When President Barack Obama convenes a jobs summit Thursday, he and all the brainstorming economists and CEOs, small business owners and labor leaders face a dire predicament with no simple solutions.
The nation's unemployment rate has climbed to 10.2 percent, the highest since 1983. Some 15.7 million Americans are out of work. The average jobless worker has been unemployed for more than six months.
Meanwhile, the immediate benefits of the economic stimulus passed by Congress earlier this year are fading. The recession may be over, but analysts say many of the jobs lost in the downturn probably will not return and high unemployment is likely to persist.
But doing nothing is not an option. The Associated Press spoke with a variety of experts, looking for ways to create and preserve jobs. They offer four strategies they say should be in the mix at the jobs summit — hardly an exhaustive list, but certainly a starting point for discussion.
When home construction fell sharply, orders coming in to Gary Melillo's department at a factory in Cranston, R.I. suffered. Workers at Taco Inc. continued building heating, ventilation and air conditioning equipment to fill the plant's inventory. But if business didn't pick up, it was clear there wouldn't be enough work to go around.
"It would be very scary to be totally laid off," said Melillo, a 25-year veteran of the plant whose wife also works for Taco (pronounced TAKE-o). "That could be a double hit."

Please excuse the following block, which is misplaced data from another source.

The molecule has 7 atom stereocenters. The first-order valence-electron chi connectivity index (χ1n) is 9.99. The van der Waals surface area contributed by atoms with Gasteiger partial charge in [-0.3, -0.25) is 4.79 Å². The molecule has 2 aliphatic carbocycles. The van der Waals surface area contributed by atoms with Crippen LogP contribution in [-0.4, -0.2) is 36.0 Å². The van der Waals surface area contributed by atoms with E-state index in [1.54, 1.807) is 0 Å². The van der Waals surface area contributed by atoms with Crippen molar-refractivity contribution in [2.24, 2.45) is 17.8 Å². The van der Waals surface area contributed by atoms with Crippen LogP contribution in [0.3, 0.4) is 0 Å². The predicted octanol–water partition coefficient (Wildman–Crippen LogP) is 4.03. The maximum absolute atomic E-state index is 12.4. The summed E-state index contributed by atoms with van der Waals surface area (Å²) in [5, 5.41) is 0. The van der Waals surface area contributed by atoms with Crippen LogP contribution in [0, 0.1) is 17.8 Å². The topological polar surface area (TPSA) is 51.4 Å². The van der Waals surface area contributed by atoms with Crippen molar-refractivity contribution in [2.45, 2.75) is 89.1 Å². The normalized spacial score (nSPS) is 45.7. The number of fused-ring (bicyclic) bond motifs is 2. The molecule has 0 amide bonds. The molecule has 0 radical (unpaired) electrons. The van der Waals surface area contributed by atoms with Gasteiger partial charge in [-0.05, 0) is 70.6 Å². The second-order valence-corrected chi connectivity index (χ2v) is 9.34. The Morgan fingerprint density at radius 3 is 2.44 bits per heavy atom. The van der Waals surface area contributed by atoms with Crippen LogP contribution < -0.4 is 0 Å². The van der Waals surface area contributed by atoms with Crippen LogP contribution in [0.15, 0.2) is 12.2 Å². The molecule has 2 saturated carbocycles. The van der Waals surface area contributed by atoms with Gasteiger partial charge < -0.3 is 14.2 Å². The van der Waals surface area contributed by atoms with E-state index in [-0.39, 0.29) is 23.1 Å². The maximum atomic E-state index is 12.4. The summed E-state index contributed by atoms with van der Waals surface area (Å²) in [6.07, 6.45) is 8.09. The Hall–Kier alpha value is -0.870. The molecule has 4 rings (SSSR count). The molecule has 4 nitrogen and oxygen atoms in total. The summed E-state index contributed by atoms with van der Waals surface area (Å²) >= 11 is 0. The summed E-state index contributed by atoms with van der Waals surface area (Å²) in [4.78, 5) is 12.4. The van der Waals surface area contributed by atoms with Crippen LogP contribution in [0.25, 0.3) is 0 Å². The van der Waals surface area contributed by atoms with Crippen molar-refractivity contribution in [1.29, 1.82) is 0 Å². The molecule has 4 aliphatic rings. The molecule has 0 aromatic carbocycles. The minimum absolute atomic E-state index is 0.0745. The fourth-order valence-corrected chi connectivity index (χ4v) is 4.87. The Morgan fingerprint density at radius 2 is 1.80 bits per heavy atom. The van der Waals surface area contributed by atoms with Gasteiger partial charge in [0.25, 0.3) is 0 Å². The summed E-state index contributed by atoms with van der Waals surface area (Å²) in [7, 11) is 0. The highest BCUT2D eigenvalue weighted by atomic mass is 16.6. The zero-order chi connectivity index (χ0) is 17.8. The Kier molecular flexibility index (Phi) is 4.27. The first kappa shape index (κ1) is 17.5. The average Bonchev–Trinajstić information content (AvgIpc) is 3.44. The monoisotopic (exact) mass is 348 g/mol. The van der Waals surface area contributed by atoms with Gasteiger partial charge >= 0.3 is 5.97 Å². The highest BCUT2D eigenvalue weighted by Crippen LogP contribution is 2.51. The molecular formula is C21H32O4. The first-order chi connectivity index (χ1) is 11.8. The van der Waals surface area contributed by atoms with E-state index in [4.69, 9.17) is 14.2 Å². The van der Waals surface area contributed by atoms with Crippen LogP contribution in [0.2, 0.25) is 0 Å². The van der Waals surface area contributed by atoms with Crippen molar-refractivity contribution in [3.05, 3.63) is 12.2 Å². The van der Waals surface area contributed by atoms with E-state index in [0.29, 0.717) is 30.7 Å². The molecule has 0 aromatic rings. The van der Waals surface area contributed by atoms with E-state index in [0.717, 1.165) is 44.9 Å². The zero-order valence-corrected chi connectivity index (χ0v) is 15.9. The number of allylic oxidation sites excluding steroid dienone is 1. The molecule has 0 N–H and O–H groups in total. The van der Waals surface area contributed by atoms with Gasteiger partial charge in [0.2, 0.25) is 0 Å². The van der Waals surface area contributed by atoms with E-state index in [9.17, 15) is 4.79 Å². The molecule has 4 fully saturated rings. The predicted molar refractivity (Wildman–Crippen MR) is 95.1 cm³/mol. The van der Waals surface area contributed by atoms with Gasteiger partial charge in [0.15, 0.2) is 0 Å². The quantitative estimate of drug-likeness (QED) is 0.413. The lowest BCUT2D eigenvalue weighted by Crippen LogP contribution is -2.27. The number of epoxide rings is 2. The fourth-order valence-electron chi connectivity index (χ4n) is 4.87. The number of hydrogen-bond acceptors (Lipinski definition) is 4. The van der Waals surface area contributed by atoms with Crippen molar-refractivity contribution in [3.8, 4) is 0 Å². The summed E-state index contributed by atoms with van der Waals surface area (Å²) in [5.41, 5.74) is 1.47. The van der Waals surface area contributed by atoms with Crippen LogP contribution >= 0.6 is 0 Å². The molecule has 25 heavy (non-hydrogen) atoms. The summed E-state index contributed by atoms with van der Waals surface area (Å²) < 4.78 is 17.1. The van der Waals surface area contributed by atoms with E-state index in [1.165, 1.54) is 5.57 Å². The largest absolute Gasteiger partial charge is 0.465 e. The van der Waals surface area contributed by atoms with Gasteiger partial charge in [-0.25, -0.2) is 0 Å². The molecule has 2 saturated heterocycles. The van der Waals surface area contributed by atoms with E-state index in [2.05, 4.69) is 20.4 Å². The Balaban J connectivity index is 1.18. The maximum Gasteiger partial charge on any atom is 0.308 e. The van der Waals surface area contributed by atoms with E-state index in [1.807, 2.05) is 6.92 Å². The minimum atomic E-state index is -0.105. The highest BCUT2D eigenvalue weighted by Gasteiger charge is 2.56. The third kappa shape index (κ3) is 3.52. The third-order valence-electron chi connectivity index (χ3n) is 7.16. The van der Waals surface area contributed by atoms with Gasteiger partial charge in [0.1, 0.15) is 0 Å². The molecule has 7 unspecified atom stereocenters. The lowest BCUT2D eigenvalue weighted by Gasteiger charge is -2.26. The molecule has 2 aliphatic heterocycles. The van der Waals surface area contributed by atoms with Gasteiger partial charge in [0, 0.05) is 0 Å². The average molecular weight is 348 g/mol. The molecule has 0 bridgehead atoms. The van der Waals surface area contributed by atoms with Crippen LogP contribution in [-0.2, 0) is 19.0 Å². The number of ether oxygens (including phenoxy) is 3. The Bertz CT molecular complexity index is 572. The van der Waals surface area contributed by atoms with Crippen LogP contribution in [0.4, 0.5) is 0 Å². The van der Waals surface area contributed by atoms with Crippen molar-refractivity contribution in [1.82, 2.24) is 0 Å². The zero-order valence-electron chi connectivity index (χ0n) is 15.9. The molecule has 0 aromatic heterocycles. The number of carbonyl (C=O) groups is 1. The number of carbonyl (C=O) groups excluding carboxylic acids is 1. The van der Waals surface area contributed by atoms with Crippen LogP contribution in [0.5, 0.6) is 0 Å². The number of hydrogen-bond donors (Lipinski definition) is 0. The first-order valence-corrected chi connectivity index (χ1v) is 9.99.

Taco wanted to avoid layoffs. If it cut workers who average nearly 18 years on the job, it couldn't be certain of getting them back when business picked up. Training new workers costs time and money. Instead, the company tried a strategy called work-sharing to spread the pain and preserve jobs.
Workers in some departments at Taco were cut back to either a three-day or four-day week. Unemployment insurance covered more than half their lost wages and they kept benefits including health insurance. This year, all Taco's 292 production workers in Rhode Island and Massachusetts have been on work-sharing at some point, cut back to four-day weeks.
"If we had not been able to use the work-sharing program, I believe we would have seen some potential layoffs," said Kyle Adamonis, Taco's senior vice president of human resources.
Rhode Island is battling 12.9 percent unemployment, spurring interest in a program in place since the early 1990s. Employers have used work-share to avert the equivalent of 5,800 layoffs through October, quadrupling the program's rolls from two years ago.
At least 17 states have some version of work-sharing. Some come with bureaucratic requirements that discourage employers and many programs are little known, said Dean Baker, co-director of the Center for Economic and Policy Research in Washington, D.C. But broader, more aggressive use of such programs could prevent job losses, which goes hand-in-hand with creating jobs, Baker said.
A similar strategy has helped cushion the recession's blow in Germany, which is subsidizing the pay of thousands of workers assigned shorter hours. The government's program covers as much as 67 percent of lost pay. By spring of this year, more than 2 million workers were registered for the program. Unemployment in Germany stands at 7.6 percent, down from earlier this year.
Work-sharing's impact has been much more limited in the U.S. But on the production floor, Melillo says, it has provided a sense of relief.